Tuesday, August 04, 2009
Guest Blogger - Janet Mullany
We're very excited to have Janet Mullany here on the blog with us today. You'll all know Janet from her brilliantly innovative Regency, The Rules of Gentility. She's going to be talking about her new book, A Most Lamentable Comedy. So, Janet, over to you!
Hi, I’m Janet Mullany, and my Little Black Dress Book, A MOST LAMENTABLE COMEDY was released last week. I thought I’d invite my heroine, Lady Caroline Elmhurst, who is much more interesting than me for an interview. Lady Caroline—
CE: A moment, ma’am, if you please. I am shocked. Shocked, I tell you. That vulgar Mrs. Giggles person referred to me as “a gloriously flirtatious hussy with a PhD in gold digging.” Mrs. Giggles, indeed. A most ill-bred person who apparently has little better to do than read books all day. And to insinuate that I should attend an all-male institution for the dubious privilege of placing letters after my name—well, I am sure we all know what she means by that.
JM: Oh, I don’t think she—
CE: It is no matter. I am a gentlewoman. She, apparently, is not. Your question?
JM: I wish you would tell these other ladies about why you are attending this house party.
CE: (simpering) I do so adore Shakespeare and when dear Lady Otterwell invited me to take part in Otterwell’s production, I was only too happy to lower myself. After all, a lady is always genteel, even when obliged to become an actress.
JM: What’s your favorite play?
CE: Oh. The one with the ghost.
JM: Hamlet? Macbeth? Richard III?
CE: No, the funny one. No matter. To tell the truth, Mrs. Mullany, I find London somewhat uncongenial of late. Tradesmen can be such vulgar people, particularly if a lady has fallen upon difficult circumstances. For someone as sensitive as myself, it can be most distressing, and I thought the country air would do me good.
JM: But I thought you were quite wealthy.
CE: I regret Elmhurst squandered the money I inherited from my first husband, dear Bludge, leaving me in embarrassed circumstances.
JM: So you intend to marry again?
CE: Almost certainly. Or—that is to say—we are all women of the world here, I believe.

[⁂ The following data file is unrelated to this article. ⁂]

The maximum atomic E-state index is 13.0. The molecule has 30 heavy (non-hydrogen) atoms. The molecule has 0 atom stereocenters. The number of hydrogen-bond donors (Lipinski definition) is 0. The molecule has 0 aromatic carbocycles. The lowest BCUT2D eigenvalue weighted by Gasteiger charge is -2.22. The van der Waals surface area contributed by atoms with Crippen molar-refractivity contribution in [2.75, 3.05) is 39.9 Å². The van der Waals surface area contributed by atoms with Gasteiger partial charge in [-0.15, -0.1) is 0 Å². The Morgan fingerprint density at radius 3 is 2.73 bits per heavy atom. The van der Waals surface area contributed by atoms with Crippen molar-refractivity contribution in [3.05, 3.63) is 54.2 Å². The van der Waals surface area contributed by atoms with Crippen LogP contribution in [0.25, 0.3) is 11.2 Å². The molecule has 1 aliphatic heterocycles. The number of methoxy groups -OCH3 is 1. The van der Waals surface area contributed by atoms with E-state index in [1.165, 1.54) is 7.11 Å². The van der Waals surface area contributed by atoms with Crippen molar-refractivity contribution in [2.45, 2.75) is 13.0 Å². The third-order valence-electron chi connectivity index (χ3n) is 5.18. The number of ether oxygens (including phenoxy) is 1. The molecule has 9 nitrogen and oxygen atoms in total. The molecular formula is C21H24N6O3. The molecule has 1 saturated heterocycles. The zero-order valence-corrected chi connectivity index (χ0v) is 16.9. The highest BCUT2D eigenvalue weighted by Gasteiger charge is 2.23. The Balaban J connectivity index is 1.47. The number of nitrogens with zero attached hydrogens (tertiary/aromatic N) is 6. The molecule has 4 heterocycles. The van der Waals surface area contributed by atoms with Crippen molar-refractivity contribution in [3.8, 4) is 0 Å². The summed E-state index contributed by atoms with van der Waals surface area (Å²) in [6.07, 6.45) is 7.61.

JM: Of course. Discretion is absolute, ma’am.
CE: If a gentleman were to make the right sort of offer—I believe you understand me—I should be inclined to leave the matrimonial knot untied.
JM: Good idea. After all, it’s going to be about 60 years until married women can keep their own property.
CE: Heavens, I wonder how many husbands I shall have had by then!
JM: How goes the matrimonial—or otherwise—hunt, Lady Caroline?
CE: There is a gentleman from the Continent, a Mr. Congrevance, who is of great interest, very handsome and undoubtedly wealthy. My maid, Mary, is finding out all about him from his manservant with whom she has been flirting disgracefully. I think he should prove adequate.
JM: Good luck!
CE: Exactly what do you mean by that?
JM: I don’t wish to be indiscreet, but I believe today he visits the Vauxhall Vixens.
CE: What! Those hussies! I must go over there directly and rescue him from their clutches (gathers her parasol, gloves, bonnet and her copy of A Midsummer Night’s Dream and prepares to traverse the Internet).
JM: Thanks, ladies for having me and Caroline visit, and my apologies for her precipitous departure. Lady Caroline Elmhurst is the heroine of a Most Lamentable Comedy, on sale now at all the usual places in the UK, and with free shipping worldwide from The Book Depository Come and chat with Mr. Nicholas Congrevance at Vauxhall Vixens today.
Thanks, Janet, the book sounds wonderful! You can find out more about Janet and her books on her website